Drought: Three Water Firms Are To Lift Hosepipe Bans

Posted by on Jun 13, 2012 | Comments Off on Drought: Three Water Firms Are To Lift Hosepipe Bans


South East Water, Sutton and East Surrey Water, Veolia Water Central and Veolia Water Southeast have confirmed their hosepipe bans remain in place.

Paul Valleley, Anglian Water’s director of water services, which supplies customers in the east of England and Hartlepool, said three months-worth of winter rain in April had “made all the difference”.

Southern Water’s water quality and strategy manager Meyrick Gough said it was “right” to lift the restrictions.

Three water companies are to lift their hosepipe bans after further heavy rain.

Richard Aylard, sustainability director for Thames Water, which has 8.8m customers in London and the Thames Valley, said: “We don’t need a ban, but we do need to ask everyone to keep on using water wisely.”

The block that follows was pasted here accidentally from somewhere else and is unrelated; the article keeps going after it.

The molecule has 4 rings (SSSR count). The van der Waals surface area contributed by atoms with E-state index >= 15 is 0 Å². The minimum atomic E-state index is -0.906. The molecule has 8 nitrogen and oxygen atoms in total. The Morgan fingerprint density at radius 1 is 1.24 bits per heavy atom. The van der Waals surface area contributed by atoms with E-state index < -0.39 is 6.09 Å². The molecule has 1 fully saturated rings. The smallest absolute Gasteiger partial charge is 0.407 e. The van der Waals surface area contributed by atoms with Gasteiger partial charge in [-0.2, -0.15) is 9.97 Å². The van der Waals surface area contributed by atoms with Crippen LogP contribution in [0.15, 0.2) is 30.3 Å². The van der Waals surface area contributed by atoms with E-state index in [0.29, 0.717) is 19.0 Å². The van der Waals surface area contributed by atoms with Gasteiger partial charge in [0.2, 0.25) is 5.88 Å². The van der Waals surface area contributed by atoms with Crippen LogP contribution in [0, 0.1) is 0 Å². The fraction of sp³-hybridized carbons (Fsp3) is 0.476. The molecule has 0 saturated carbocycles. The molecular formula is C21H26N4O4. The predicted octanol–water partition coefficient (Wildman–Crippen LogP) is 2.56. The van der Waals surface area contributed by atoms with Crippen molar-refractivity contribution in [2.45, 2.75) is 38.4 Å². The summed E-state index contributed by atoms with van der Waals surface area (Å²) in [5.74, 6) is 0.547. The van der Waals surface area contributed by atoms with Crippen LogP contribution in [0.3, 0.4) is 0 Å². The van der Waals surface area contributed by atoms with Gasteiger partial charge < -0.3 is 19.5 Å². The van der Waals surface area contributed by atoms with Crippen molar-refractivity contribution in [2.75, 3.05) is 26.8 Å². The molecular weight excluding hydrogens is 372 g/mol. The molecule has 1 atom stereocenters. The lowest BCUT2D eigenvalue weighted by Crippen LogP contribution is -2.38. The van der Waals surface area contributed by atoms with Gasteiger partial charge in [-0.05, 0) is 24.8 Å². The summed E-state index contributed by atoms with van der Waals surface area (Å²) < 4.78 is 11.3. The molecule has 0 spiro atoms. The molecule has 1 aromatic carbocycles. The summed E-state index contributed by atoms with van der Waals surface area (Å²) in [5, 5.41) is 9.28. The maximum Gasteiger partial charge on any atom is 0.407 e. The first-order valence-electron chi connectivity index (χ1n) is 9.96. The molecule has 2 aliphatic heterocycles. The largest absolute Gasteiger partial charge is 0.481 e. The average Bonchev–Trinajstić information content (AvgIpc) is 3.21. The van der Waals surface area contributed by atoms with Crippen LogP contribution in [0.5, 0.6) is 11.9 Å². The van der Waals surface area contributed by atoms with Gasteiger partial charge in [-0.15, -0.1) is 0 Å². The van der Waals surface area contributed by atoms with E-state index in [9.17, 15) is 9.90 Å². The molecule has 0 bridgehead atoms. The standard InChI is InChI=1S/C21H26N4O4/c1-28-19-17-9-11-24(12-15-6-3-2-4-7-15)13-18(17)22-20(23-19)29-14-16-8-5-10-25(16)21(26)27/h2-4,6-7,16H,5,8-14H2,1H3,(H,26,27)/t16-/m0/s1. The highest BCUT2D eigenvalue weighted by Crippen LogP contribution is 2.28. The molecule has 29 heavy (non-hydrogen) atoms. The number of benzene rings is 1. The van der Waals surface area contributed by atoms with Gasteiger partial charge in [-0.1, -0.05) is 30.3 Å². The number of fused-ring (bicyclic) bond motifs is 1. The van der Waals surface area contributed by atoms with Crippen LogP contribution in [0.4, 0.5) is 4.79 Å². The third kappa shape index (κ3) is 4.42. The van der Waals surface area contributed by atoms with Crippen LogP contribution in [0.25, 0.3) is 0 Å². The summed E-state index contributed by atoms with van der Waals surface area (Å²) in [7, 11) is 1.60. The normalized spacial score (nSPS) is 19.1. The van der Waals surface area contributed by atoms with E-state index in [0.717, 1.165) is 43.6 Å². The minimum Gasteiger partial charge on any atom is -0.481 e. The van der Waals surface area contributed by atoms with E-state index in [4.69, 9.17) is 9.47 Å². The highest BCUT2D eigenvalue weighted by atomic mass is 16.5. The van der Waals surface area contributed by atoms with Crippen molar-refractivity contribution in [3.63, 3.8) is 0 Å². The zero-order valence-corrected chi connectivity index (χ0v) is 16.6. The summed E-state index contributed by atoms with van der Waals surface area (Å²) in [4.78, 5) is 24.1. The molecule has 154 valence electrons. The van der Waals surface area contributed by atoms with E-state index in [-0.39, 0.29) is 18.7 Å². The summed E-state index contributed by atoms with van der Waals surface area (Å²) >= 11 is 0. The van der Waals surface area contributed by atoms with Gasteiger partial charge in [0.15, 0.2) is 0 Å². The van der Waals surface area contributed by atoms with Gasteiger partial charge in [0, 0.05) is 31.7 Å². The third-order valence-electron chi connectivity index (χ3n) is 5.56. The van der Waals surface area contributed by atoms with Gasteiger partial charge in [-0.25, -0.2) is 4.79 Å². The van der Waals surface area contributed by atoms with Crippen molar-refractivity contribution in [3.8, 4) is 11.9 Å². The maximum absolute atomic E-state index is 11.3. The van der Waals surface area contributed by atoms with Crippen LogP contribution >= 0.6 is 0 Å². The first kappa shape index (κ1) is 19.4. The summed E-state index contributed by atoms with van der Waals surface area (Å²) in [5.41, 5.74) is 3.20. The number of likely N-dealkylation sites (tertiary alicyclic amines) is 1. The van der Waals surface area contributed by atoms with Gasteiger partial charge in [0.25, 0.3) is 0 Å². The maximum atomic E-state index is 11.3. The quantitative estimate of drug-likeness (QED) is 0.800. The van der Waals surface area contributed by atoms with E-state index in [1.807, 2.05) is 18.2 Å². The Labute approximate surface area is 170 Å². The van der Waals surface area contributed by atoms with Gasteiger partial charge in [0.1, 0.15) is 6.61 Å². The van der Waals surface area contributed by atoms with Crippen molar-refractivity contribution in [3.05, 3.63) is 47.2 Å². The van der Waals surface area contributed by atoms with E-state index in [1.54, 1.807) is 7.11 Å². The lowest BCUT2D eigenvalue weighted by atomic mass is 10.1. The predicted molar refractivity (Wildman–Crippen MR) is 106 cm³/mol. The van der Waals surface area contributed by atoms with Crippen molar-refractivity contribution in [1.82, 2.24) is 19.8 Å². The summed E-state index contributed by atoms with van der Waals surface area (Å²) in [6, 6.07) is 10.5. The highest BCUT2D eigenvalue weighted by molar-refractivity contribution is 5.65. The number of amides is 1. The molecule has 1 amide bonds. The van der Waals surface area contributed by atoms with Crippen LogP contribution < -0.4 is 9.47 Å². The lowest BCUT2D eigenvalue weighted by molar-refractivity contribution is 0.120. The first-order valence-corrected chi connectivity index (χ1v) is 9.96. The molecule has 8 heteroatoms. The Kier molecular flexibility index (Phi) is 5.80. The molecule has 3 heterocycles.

Anglian Water, Southern Water and Thames Water have confirmed that they are to remove the restrictions from midnight on Wednesday.

Seven firms put restrictions on water use in April to combat drought in southern and eastern England after two unusually dry winters.

But the restrictions were followed by record rainfall across England that month and more rain in May and June.

Rain and flooding:

Heavy rain since the weekend has caused flooding in Wales and some parts of southern England.

The four companies where restrictions remain in place said groundwater levels were still too low to lift the ban. They said they would continue to monitor the situation and keep the restrictions under review.


The adverse weather has also affected roads in various parts of the country and the BBC’s Travel Unit has full details of delays and incidents on its website.

The Environment Agency has urged people to remain vigilant and to check its website for the latest information.

On Saturday, about 1,000 people were moved to safety from flooding in mid-Wales, with an estimated 150 rescued.

Environment Agency Wales said river levels were not expected to rise much further, but also warned that “heavy showers could lead to localised flooding of roads from blocked drains or small streams”.

It “strongly” advised the public to stay away from swollen rivers and not to drive through flood waters.




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